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government work better and grow the economy. just a couple examples, for example, in the recent hurricane sandy, fema has harnessed ways for better results. if you get housing to folks that rely on the ground inspectors, now they use satellite and analytics to figure out what areas need help and get help faster. in addition, a majority of folks post, were able do so via mobile phone or internet even when folks didn't have access, fema enspecters came back with ipads, another example, i was recently traveling with the president to austin, where he launched a new executive order that opens up tons of government data, everything from health and science to safety and more as machine readable free fuel for entrepreneurs to create new companies and jobs. this is america's day, we want to get back to you, all kind are picking up that data, to help
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grow the economy and create low class jobs. >> the previous thing the government has going right now is trying to implement the health care law the administration announced a delay in the employer mandate. they couldn't get it done in time. what does that tell you about the limits in technology in making it work more rapidly and efficiently? >> basically, they focused very well, business expressed concern that there are issues to be worked through, so it was a sensible thing to do, to implement properly, so october 1st, actually, we will be bringing it live, thing are on track to make that happen. >> a lot of people are concerned those are not going to be up an running in time. what is your role in trying to push technological cloougs solutions to make that work better. >> there is a whole team working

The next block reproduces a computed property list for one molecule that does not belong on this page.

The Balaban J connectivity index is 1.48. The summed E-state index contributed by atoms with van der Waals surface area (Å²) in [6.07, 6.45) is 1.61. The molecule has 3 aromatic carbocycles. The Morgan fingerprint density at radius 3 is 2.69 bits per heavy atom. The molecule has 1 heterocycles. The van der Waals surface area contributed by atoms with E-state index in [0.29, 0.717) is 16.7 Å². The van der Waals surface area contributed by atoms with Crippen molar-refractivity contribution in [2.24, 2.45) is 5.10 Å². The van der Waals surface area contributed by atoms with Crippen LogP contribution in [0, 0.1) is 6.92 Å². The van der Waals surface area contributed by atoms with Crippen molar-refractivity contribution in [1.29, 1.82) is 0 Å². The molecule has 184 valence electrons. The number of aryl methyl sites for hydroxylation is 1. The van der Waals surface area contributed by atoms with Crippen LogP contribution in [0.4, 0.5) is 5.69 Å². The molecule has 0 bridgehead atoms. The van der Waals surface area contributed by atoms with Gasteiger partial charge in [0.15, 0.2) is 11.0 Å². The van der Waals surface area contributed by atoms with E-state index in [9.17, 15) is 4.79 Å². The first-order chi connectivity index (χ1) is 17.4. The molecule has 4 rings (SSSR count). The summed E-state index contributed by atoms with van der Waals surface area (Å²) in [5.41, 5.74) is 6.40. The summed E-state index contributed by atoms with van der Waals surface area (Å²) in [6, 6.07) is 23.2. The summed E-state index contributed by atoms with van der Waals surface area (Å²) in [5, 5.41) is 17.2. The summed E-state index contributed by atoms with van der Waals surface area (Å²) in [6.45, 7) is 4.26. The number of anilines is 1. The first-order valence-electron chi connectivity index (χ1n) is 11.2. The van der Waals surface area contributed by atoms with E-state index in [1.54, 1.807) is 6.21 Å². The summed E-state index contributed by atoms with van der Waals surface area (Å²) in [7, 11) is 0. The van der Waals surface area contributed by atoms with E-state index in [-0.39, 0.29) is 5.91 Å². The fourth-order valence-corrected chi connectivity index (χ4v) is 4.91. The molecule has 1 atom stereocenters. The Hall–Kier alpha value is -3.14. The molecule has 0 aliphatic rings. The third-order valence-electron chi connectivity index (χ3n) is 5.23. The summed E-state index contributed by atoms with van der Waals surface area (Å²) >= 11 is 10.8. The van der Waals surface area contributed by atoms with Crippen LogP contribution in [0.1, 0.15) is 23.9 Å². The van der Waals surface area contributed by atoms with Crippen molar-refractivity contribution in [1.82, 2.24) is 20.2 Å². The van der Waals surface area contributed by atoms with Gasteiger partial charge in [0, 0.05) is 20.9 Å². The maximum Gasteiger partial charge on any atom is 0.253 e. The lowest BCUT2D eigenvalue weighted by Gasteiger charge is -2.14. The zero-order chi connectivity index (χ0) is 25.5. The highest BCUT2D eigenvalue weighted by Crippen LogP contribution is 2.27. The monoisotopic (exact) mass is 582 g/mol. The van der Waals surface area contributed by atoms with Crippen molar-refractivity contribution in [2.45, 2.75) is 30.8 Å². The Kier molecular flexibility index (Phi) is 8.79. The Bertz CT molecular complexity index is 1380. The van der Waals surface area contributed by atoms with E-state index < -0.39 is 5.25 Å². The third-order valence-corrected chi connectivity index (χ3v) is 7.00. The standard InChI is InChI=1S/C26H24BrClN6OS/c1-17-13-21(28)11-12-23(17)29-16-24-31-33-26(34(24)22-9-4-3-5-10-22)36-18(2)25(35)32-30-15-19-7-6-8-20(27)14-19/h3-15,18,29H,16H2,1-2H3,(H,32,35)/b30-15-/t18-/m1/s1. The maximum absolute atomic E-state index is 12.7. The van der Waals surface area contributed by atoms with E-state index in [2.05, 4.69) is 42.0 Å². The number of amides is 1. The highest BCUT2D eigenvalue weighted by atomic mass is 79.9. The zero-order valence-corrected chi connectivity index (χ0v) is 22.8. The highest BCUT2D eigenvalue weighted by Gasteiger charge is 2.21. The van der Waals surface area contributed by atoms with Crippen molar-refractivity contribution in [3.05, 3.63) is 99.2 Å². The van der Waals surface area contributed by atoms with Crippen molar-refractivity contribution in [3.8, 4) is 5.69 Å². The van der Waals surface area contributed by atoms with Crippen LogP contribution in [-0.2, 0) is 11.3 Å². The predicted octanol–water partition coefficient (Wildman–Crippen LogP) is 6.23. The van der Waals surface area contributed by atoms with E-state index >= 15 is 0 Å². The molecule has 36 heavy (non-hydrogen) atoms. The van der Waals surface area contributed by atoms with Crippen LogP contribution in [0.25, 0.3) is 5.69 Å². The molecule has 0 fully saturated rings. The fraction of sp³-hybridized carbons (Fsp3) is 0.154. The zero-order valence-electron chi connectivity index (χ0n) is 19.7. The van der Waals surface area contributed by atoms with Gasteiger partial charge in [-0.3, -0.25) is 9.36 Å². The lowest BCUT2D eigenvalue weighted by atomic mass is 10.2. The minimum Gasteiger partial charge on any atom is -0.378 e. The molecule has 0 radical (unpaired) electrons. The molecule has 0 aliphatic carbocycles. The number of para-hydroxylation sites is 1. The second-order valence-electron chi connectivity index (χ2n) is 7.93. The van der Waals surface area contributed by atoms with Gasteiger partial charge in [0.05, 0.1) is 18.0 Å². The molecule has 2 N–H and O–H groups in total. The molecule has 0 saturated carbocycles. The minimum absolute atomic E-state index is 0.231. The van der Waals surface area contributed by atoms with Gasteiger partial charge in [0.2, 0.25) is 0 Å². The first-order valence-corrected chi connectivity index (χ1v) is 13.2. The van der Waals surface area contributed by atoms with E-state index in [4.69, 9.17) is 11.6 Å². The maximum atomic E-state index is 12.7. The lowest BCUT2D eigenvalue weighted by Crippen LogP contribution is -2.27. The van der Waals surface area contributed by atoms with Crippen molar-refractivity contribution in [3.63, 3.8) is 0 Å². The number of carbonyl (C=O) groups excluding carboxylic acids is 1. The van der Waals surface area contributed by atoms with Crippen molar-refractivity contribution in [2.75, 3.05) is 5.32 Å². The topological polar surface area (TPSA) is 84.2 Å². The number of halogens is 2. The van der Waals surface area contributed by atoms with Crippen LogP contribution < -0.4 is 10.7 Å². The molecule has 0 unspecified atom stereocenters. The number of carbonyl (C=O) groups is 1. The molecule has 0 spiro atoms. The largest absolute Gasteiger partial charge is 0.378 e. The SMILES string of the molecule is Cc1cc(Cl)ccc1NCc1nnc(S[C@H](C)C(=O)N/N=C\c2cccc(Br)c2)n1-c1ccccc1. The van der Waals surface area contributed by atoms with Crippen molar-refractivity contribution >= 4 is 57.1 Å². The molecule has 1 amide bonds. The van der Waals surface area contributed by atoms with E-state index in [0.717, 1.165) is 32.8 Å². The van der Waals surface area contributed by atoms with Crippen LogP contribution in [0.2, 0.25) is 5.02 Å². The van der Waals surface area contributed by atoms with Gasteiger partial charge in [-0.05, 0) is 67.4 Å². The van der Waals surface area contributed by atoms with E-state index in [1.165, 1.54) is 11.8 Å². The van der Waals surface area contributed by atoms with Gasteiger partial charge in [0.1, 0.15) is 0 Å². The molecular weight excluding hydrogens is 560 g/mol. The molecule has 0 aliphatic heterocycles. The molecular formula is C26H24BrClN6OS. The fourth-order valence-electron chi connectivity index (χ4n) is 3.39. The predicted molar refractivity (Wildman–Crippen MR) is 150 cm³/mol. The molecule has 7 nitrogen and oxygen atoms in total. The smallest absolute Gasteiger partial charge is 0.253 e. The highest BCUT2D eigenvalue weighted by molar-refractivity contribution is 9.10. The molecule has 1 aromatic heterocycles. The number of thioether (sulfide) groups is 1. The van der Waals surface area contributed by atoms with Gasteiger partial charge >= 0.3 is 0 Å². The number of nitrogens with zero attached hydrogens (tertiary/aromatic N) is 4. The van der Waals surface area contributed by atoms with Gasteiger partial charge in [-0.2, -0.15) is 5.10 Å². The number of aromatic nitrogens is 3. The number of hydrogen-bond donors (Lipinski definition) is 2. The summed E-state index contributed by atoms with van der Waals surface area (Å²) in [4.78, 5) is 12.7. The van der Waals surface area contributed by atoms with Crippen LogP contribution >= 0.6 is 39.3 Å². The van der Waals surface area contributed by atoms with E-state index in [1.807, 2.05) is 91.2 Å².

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incredibly hard night and day, they're on track, we had actually done a huge am of user testing, user experience on it to make sure the website is as user friendly as possible, taking a look, the prototypes are imprifs, the teams are using all kind of advanced technology. >> no doubt they'll be up and running? >> october 1. >> finally, let me ask you about the culture of washington. it has a reputation of being option of the silicon culture in terms of agility, flexible, innovation. what have you found being here as a creature of silicon valley. >> it's interesting. i have found a lot more similarities than you might expect. what we have been doing is whenever the president gives us a mission to harness things and get things done for the american people, we go find the folks across government who have been
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dreaming about that for a really long time. they're out there, they're incredible innovators. they call a virtual startup to move silicon valleys to get stuff done. we found, like president obama who is deeply passionate about harnessing the tech. with that air coverage, it is possible for these focused teams to get a lot done in a short period of time. >> amazing. >> it's not easy. wasn't easy either. it's hard to actually build anything new. it turns out you fly a lot of techniques to internal parts of the government. they definitely work. >> thanks so much, todd, for being with us. joe, you just heard it. is one guy, one office, very big government. he's trying to make parts of it work at silicon valley. >> very good. we don't like that, john, thank you. harwood hangs out, walks around, you know what i mean,
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checks out the edging. >> does a beautiful line. >> it's a nice line. >> they see him, who is that guy? oh, harwood. oh, glad to be here. coming up, does michelle use organic fertilizer on that? >> that, i don't know, on the herb thing. >> it should be. we're going to have an update on the violence in egypt following the ouster of president mohamed morsi. "squawk box" is coming right back. .